Essays by Herb Meyer
Two Questions for George Tenet
The American Thinker — November 4, 2005
Finally, the spotlight has started to swing away from Lewis Libby and his allegedly perjurous grand-jury testimony toward where that spotlight should have focused all along: on the CIA’s incompetent, weird – and possibly treasonous—response to Vice President Cheney’s inquiry about Iraq’s interest in purchasing yellowcake from Niger.
Perhaps an outline of how we did things at the CIA during the Reagan Administration will help to illustrate just how appalling the agency’s handling of Mr. Cheney’s query really was:
One of the first lessons you learn in the intelligence business, is that top-level officials rarely bother to ask for intelligence. They take whatever you provide – gratefully, when the intelligence is directly useful to them; sullenly, when they don’t like what you tell them – but otherwise pay no attention to you. Your job as a senior intelligence official is to develop whatever intelligence you believe the policymakers need, and then to “market” that intelligence to the policymakers whether they want it or not. (Meanwhile, you will be driven nuts by the incessant demands for intelligence from low-level officials at the Departments of State and Defense, and even at the White House. Much of what they ask for is obviously important, so you do your best to get it. But some requests are either marginal to our country’s security, or were triggered by some spy movie they watched over the weekend—in which case you do nothing, and usually they don’t ask a second time.)
Straight to the DCI
It’s quite rare for a Cabinet member to actually ask for intelligence – and even more rare for the Vice President or the President to ask – so when they do it’s a very big deal. President Reagan’s great Director of Central Intelligence, William J. Casey, made clear to all of us that when a top-level official personally asked the CIA to check into something, he was to be notified immediately. No matter what else was going on that day that demanded Casey’s total attention – a revolution in Asia, a covert action in Eastern Europe, another of Bob Woodward’s fantasies in The Washington Post—a direct query from any of the four or five top Administration officials took precedence over everything else. After all, they were our primary customers.
Casey would call a meeting of relevant intelligence officials to discuss the request, to understand what lay behind the request, and then to organize the job of developing a response. Sometimes, when the query was a simple one – “Just how many SS-20 missiles have the Russians got in Eastern Europe right now?” – we would have the answer in an hour. Other times – “That report you sent over last evening about the Soviet trade mission to Egypt is worrisome, and if you can find out whether any secret agreements were signed in Cairo I’d be grateful.” – we needed longer to respond.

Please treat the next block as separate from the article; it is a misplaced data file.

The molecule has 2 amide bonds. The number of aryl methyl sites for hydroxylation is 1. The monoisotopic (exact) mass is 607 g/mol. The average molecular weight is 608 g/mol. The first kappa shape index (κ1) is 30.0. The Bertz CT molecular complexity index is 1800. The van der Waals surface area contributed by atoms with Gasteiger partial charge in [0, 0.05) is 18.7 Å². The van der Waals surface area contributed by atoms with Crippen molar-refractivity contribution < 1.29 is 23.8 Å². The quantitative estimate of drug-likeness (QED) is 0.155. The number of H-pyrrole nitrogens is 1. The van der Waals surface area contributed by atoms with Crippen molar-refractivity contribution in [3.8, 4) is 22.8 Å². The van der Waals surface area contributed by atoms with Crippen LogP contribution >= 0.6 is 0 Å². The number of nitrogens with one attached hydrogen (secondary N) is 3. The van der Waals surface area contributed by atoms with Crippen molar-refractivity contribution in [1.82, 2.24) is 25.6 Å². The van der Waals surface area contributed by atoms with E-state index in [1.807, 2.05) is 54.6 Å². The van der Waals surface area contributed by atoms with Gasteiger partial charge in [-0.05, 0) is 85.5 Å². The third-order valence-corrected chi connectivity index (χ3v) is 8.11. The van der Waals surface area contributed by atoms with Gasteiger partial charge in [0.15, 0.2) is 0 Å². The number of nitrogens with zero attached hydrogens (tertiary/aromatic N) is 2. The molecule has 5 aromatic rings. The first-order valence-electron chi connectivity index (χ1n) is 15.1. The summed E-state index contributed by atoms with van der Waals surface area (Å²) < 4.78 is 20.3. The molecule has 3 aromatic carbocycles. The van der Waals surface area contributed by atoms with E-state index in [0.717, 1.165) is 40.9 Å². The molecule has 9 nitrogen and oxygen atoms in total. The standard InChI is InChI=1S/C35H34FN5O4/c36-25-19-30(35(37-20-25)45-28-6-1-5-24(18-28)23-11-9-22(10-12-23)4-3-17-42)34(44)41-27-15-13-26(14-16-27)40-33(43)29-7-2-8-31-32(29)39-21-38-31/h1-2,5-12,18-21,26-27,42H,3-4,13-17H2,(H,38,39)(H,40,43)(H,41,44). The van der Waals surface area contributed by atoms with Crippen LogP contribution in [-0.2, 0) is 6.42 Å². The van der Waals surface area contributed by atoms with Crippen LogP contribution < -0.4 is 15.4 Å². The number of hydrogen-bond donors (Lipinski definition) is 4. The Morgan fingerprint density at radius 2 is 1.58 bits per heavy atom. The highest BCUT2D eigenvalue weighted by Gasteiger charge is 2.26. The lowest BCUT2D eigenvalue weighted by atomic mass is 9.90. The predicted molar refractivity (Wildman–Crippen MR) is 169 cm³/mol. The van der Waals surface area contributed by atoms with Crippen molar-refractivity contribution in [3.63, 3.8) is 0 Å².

Sometimes we could rely wholly on our own people to do whatever research, or snooping, had to be done. Other times, we needed help from people who didn’t work for the CIA – or even for the US government – but who for whatever reason had the access necessary to help get the information we sought. This would include former government officials, academic experts, business executives, scientists and people from the world of politics both here in the US and overseas. Bill Casey was a great CIA director for many reasons, not the least of which was his Rolodex. It was the size of a Ferris wheel. Casey seemed to know everyone on earth who had ever accomplished anything, and he had a genius for flipping through his Rolodex and plucking out the one individual in the entire world capable of helping us find out whatever we needed to know – and then talking that man or woman into lending a hand.
It was always done quietly – if a meeting was necessary, we held it away from the office—and with no paper trail whatever. And we did it all the time. There are literally scores of individuals in Washington, and elsewhere, who during those years gave their time and energy – sometimes at personal risk – to help provide information vital to our country’s security. Of course you don’t know who they are because they never, ever talked about what they did, not even to their friends and colleagues—never gave a speech about it, and never published op-ed essays about it even if they thought the resulting Reagan policies were wrong-headed. They understood that in taking on an assignment for the CIA – however brief, however informal – they were expected to keep their mouths shut.
In Person or “Eyes Only”
When we had our answer to the top official’s query – whether it took us an hour or a month – that answer went to Casey himself, who would review it personally to be sure it was an adequate response. Because the President, the Vice President, and the Secretaries of State and Defense were the CIA’s primary customers, Casey considered it his personal responsibility to oversee the agency’s responses to their queries. Usually, Casey himself would deliver the response in person. Other times it would be delivered in the form of a top-secret, “Eyes-Only” memo from him to the official.
All this raises two important questions for George Tenet, who was Director of Central Intelligence during all the time that “Plamegate” was going on:
These days George Tenet – to whom President Bush inexplicably awarded the Medal of Freedom, our country’s highest civilian honor—is raking in a fortune on the lecture circuit. Perhaps someone in his next audience will take the opportunity to ask these questions and insist on answers – which is more than any of the hot-shot reporters in Washington seems interested in doing.